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Cockayne syndrome

Background

This syndrome was described in 1936. In its most common form, those with the syndrome experience early ageing and deterioration of their neurological system. The age of the onset of symptoms and the progression of the disease can vary amongst individuals. The early-onset form of Cockayne syndrome shares some of the same features as COFS (cerebro-oculo-facio-skeletal) syndrome.

Credits

Medical text written February 2002 by Professor M Patton. Last reviewed October 2010 by Professor M Patton, Professor of Medical Genetics, St. George's Hospital Medical School, London, UK.

What are the symptoms?

Those with Cockayne syndrome may have the following symptoms:

  • the face shows progressive ageing with thinning of the skin, deep sunken eyes, hair loss and dental decay
  • loss of motor skills (these allow people to coordinate the movement of parts of their body)
  • loss of intellectual skills. If a magnetic resonance imaging (MRI) brain scan is carried out this is apparent by changes in the white matter of the brain (known as leukodystrophy)
  • deafness
  • development of visual problems due to retinitis pigmentosa
  • bones show thinning, the back becomes curved and there will be joint contractures (stiffness of the joint that prevents its full extension)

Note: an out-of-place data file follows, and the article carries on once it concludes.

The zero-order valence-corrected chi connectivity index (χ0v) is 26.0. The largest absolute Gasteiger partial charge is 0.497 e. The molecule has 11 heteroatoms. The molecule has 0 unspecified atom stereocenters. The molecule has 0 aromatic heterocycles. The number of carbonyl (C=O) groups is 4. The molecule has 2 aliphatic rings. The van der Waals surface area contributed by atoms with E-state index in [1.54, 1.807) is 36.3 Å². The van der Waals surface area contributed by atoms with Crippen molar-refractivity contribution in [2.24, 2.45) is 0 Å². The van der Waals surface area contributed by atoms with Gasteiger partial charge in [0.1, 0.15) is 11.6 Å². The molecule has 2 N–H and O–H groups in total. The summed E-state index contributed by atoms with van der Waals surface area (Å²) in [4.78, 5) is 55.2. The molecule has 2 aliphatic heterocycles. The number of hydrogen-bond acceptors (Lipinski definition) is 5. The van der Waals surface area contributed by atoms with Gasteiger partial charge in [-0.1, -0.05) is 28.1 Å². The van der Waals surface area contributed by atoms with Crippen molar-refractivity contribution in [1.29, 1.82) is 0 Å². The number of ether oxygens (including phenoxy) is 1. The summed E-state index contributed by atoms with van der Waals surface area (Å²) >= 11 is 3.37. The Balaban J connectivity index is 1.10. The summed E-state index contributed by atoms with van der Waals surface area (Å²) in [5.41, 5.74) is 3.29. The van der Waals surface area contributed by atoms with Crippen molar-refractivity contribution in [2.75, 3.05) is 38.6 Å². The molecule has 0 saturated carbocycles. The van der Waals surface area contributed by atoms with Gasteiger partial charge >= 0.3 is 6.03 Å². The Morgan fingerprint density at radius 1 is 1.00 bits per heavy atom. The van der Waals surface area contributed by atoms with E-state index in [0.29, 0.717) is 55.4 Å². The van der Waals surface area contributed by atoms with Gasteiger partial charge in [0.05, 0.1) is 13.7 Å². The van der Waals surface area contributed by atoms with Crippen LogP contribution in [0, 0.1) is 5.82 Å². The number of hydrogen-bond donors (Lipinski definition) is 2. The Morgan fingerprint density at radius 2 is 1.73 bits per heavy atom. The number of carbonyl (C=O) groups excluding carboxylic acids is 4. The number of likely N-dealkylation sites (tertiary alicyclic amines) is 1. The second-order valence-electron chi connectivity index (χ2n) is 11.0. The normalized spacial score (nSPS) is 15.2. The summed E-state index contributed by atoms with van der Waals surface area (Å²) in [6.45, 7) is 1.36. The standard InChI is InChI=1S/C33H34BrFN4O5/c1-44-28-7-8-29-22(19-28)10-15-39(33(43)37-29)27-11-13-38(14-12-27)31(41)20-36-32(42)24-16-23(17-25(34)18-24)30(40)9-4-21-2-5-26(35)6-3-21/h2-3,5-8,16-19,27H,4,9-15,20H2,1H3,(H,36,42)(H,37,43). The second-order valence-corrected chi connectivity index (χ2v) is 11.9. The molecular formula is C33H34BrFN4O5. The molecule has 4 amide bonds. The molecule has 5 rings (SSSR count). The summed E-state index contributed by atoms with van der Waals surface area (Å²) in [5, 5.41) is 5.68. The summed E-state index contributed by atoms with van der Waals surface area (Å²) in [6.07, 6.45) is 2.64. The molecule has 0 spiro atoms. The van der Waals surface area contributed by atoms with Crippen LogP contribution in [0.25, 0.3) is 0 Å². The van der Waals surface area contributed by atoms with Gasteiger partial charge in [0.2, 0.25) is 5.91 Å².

• sensitivity to the sun leading to blistering and excessive reddening of the skin. This has led to the recognition that in Cockayne syndrome ultra-violet (UV) light can cause damage to a person's DNA.

What are the causes?

The underlying cause is known to be a defect in the enzymes that repair DNA after UV damage.

How is it diagnosed?

There are two different enzymes (ERCC6 and ERCC8) causing the genetic defect. Diagnosis of the specific enzyme involved requires analysis of the patient's fibroblasts (a type of skin cell), a small amount of which are removed in a harmless process called a biopsy. This analysis is carried out in highly-specialised laboratories.

How is it treated?

A patient's sun sensitivity can be reduced by avoiding exposure to UV light and the use of sun-block creams. However, there is no treatment for the progressive neurological degeneration.

Inheritance patterns and prenatal diagnosis

Inheritance patterns
The disorder is inherited as an autosomal recessive trait. Clinical features are likely to be similar for affected children within the family but there may be considerable variation in the severity of this disorder between different families.

Prenatal diagnosis
This is available after the skin biopsy studies have been completed and the enzyme deficiency causing the symptoms of Cockayne syndrome has been identified.

Is there support?

Amy and Friends

Tel: 07949 512 968
Email: jayne@amyandfriends.org
www.amyandfriends.org

The Group is a Registered Charity in England and Wales No. 1119746. It provides support to children and families affected by Cockayne Syndrome. The Group offers meetings for members, an annual conference, and a weekly siblings club in Merseyside.   

Group details last updated January 2016.

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